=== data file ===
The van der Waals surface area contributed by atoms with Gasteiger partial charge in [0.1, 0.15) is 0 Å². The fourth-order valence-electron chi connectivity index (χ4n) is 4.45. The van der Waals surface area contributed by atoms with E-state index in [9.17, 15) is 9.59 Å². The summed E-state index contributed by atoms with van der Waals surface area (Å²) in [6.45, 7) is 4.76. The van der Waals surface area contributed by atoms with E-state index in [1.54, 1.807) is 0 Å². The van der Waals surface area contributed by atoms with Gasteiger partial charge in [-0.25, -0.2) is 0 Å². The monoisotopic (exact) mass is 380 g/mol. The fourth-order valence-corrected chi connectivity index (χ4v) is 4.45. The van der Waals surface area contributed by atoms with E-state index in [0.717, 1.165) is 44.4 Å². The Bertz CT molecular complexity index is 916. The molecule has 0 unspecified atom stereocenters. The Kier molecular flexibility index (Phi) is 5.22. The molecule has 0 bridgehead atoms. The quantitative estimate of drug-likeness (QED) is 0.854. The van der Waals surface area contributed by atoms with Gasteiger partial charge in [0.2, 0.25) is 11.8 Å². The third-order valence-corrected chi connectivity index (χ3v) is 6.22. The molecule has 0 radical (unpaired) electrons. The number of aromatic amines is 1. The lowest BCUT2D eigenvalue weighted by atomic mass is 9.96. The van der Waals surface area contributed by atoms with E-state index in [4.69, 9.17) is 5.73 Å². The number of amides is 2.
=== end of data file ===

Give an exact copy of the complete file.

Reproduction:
The van der Waals surface area contributed by atoms with Gasteiger partial charge in [0.1, 0.15) is 0 Å². The fourth-order valence-electron chi connectivity index (χ4n) is 4.45. The van der Waals surface area contributed by atoms with E-state index in [9.17, 15) is 9.59 Å². The summed E-state index contributed by atoms with van der Waals surface area (Å²) in [6.45, 7) is 4.76. The van der Waals surface area contributed by atoms with E-state index in [1.54, 1.807) is 0 Å². The van der Waals surface area contributed by atoms with Gasteiger partial charge in [-0.25, -0.2) is 0 Å². The monoisotopic (exact) mass is 380 g/mol. The fourth-order valence-corrected chi connectivity index (χ4v) is 4.45. The van der Waals surface area contributed by atoms with E-state index in [0.717, 1.165) is 44.4 Å². The Bertz CT molecular complexity index is 916. The molecule has 0 unspecified atom stereocenters. The Kier molecular flexibility index (Phi) is 5.22. The molecule has 0 bridgehead atoms. The quantitative estimate of drug-likeness (QED) is 0.854. The van der Waals surface area contributed by atoms with Gasteiger partial charge in [0.2, 0.25) is 11.8 Å². The third-order valence-corrected chi connectivity index (χ3v) is 6.22. The molecule has 0 radical (unpaired) electrons. The number of aromatic amines is 1. The lowest BCUT2D eigenvalue weighted by atomic mass is 9.96. The van der Waals surface area contributed by atoms with E-state index in [4.69, 9.17) is 5.73 Å². The number of amides is 2.